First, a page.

The cardiothoracic team at LIJ Medical Center was the first in Queens and Long Island to perform an innovative type of non-surgical heart valve replacement procedure, treating patients with faulty heart valves without undergoing open heart surgery. This method is only practiced in the top seven percent of cardiac programs in the country.
Patients suffering from severe aortic stenosis now have the option of this less invasive procedure, completed by using a device known as the Sapien transcatheter aortic valve replacement (TAVR). Subjects who qualify for this operation are generally older patients, stricken with other medical conditions that could cause complications during surgery.
“TAVR is a breakthrough because it offers some patients who could not withstand the conventional surgery due to age or serious medical conditions a viable treatment option,” said S. Jacob Scheinerman, MD, vice chair of cardiothoracic surgery at LIJ.
Severe aortic stenosis affects approximately 250,000 Americans. It occurs when the aortic valve does not open and close properly, usually due to a build-up of calcium, restricting blood flow from the heart to the rest of the body, increasing pressure within the heart and weakening the heart muscles. This heightens a person’s risk for heart failure.
Symptoms of aortic stenosis can include extreme fatigue, dizziness, chest pain or pressure, shortness of breath, rapid or irregular heart beat and fainting.
“Patients who do not receive an aortic valve replacement have no effective, long-term treatment option to prevent or delay the progression of severe aortic stenosis and eventual death,” said Scheinerman. “For patients who were previously inoperable, the new TAVR gives hope for extending the lives of these patients with improved quality of life.”
Ann Pszybylski, an 84-year-old great-grandmother of eight from Hauppauge, Long Island, was the first patient at LIJ to receive the TAVR. Pszybylski, who suffers from Parkinson’s disease, was not a candidate for traditional heart surgery. Her symptoms from aortic stenosis became so severe that she had trouble catching her breath while walking.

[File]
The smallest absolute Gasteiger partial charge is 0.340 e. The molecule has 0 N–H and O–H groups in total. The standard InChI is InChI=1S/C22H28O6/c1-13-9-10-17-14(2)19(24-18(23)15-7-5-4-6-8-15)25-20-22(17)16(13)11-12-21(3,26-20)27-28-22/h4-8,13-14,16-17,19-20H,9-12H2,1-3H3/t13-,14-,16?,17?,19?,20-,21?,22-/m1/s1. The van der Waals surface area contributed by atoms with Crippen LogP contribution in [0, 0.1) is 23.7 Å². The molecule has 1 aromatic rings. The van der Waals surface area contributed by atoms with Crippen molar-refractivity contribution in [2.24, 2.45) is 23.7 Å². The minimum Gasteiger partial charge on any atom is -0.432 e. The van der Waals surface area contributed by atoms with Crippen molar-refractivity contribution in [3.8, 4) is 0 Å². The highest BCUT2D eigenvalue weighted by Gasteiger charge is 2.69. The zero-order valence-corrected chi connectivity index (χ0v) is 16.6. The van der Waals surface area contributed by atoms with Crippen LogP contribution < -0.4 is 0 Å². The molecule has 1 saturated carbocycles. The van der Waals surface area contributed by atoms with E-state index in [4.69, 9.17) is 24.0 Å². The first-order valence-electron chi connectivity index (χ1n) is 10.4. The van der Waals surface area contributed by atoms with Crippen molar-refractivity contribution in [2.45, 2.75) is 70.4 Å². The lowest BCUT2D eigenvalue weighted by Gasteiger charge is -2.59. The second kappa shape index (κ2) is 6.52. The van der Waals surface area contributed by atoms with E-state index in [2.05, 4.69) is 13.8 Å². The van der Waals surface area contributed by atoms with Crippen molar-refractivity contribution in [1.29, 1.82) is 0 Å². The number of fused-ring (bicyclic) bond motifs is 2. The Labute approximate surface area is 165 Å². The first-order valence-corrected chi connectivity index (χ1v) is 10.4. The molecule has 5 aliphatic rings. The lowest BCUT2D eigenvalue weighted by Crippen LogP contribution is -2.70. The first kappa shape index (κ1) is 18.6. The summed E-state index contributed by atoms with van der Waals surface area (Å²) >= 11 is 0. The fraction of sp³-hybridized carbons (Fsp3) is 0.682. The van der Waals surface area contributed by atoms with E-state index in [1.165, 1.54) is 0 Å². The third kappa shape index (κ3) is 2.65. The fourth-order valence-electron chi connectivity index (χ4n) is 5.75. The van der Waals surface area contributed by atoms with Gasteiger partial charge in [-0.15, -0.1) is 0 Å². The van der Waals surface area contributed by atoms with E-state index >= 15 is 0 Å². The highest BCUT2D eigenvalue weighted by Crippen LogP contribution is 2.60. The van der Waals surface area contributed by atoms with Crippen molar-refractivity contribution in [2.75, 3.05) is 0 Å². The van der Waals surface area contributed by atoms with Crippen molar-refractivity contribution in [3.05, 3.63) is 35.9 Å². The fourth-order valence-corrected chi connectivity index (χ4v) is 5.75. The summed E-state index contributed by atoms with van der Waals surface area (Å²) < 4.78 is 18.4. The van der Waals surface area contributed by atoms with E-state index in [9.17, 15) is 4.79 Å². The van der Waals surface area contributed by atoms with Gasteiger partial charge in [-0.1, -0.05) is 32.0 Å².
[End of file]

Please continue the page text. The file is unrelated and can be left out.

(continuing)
On January 23, Scheinerman; Barry Kaplan, MD, vice chair of cardiology at LIJ and North Shore University Hospital and an interventional cardiologist; Rajiv Jauhar, MD, chief of cardiology and director of the cardiac catheterization laboratory at LIJ; and Robert Palazzo, MD, a cardiothoracic surgeon, combined efforts with a multidisciplinary team of specialists to complete Pszybylski’s surgery.
“After the TAVR procedure, Ms Pszybylski did remarkably well,” said Scheinerman. “Within 24 hours after the procedure, she was up and walking around the intensive care unit and breathing was easier.”
Pszyblyski spent three days of recovery time in the hospital. No longer “huffing and puffing” while completing everyday tasks, she looks forward to a more active future.
“I’d like to travel to see my nephew in Georgia and daughter in North Carolina, but mostly I’m looking forward to just living longer,” said Pszyblyski.
Elliott Gaberman, a 78-year-old man from Oakland Gardens, received the TAVR procedure at LIJ on January 23 as well. His severe aortic stenosis caused shortness of breath and extreme exhaustion while walking and climbing stairs. Doctors used TAVR to replace his failing heart valve. A triple heart bypass in 2007 eliminated Gaberman as a candidate for surgical valve replacement.
“With the TAVR, Mr. Gaberman is breathing easier, walking more comfortably and physically more energetic,” said Dr. Kaplan.
Gaberman, who stays active as a volunteer at St. Albans VA Hospital, is excited to get back to helping others.
“I’m thankful I was able to receive this new treatment close to my home as opposed to getting the procedure in Manhattan,” said Gaberman. “It’s much easier.”